Reid’s Palace will celebrate 120 years in 2011 and will be kicking off a year long calendar of events in January by hosting a traditional Burns’ Night Supper on Saturday 29th, in honour of William Reid, the Scotsman who founded and built the iconic hotel in 1891.
To mark the occasion, Scottish Chef Mark Tamburrini, from Orient-Express’ Royal Scotsman train, will fly to Madeira to prepare the meal for this event – including the traditional Scottish dish of haggis. In keeping with Burns’ Night custom, the dish will be ceremoniously paraded into the Main Dining Room to the accompaniment of bagpipes played by one of H.M. the Queen’s favourite pipers - Major Malcolm MacGillivray. Malcolm will be joined by a Scottish Fiddle Band to provide further musical entertainment throughout the evening.
In addition to the delicious fare, aromatic whisky, and traditional music, the evening will also feature customary short toasts and speeches given by members of the Scottish Fiddle Band.
Scotsman William Reid first came to Madeira in 1836, where he made his fortune in Madeira’s flourishing wine trade. In 1887, Reid commissioned architects to build the unique hotel that he had always dreamt of building, and ordered that the site on which the hotel now lays, be strewn with tons of rich soil, creating a foundation for the lush sub-tropical gardens that surround Reid’s today. Sadly, William Reid died before the work completed and the hotel was opened by his sons William and Alfred in 1891.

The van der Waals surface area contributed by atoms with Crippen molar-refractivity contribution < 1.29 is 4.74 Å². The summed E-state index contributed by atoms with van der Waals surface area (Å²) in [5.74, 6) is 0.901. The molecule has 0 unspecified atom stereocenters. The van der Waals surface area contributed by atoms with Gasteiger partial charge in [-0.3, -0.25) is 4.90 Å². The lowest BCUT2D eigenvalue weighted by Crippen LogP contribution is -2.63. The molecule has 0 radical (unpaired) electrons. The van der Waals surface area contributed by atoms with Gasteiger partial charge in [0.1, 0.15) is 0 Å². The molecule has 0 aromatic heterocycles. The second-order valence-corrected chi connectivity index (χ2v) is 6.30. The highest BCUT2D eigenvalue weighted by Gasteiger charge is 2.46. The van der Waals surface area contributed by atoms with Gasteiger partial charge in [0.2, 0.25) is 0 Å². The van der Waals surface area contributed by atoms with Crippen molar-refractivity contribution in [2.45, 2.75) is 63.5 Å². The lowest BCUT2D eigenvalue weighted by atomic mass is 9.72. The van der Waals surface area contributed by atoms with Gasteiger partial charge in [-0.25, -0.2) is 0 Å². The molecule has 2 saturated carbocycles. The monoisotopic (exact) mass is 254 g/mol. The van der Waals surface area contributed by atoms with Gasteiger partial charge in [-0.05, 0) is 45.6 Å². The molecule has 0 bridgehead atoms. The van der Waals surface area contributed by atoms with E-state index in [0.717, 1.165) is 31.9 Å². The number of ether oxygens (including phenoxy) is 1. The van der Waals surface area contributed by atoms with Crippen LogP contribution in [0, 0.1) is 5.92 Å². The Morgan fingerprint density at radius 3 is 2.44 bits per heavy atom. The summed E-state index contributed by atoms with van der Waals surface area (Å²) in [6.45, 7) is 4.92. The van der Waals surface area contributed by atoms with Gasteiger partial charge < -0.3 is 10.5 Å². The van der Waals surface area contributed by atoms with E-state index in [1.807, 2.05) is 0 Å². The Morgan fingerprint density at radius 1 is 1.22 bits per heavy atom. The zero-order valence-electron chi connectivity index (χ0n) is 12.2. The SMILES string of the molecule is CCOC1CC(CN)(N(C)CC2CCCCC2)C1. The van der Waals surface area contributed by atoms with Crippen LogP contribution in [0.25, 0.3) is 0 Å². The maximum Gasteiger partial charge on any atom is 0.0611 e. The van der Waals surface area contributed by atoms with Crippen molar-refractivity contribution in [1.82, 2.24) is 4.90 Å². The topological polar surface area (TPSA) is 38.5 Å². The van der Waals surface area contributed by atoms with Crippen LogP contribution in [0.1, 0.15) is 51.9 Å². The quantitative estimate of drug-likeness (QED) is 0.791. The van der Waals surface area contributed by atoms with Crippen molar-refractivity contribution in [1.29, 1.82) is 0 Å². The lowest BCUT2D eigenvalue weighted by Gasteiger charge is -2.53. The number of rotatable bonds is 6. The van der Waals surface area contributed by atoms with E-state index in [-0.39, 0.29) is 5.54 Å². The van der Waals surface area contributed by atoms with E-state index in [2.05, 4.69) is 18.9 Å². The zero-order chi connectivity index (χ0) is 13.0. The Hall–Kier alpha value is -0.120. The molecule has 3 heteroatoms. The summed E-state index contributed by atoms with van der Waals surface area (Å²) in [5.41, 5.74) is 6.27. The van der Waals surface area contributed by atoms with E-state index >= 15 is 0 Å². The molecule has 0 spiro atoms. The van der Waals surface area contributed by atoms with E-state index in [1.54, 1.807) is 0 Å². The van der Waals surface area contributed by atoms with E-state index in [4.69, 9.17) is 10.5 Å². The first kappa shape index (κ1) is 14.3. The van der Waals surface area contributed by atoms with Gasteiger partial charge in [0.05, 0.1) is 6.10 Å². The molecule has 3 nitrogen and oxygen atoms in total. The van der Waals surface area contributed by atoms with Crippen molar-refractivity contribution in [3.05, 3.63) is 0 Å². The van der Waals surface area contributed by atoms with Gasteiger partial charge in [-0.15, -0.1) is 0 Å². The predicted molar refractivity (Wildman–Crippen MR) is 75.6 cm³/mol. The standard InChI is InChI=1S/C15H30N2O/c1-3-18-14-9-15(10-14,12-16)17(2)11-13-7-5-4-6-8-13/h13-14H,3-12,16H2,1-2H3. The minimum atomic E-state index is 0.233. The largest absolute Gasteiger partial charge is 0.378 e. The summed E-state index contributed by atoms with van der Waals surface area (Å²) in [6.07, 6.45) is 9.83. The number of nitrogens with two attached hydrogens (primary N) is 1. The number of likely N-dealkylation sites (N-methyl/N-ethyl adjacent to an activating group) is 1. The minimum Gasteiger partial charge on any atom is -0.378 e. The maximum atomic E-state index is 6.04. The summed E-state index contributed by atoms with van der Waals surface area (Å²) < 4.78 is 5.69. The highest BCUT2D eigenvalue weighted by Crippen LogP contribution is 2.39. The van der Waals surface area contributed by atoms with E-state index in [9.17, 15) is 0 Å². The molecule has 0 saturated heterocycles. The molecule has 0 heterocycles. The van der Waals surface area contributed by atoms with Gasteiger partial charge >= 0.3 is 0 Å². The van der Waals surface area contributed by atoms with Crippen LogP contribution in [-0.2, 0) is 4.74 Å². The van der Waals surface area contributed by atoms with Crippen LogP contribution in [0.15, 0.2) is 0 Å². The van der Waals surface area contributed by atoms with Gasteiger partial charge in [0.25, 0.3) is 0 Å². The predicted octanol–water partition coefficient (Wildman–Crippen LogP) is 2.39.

The custom of holding a festive supper in memory of Robert Burns was started by some of the poet’s closest friends at the end of the 18th century, following the poets death. It is now an established tradition throughout the world, wherever a Scottish connection may be found, or where Burns is known and revered.
The price of the dinner will be €79 per person, including a welcome cocktail with canapés, a four course menu and selected wines and whiskies during the meal.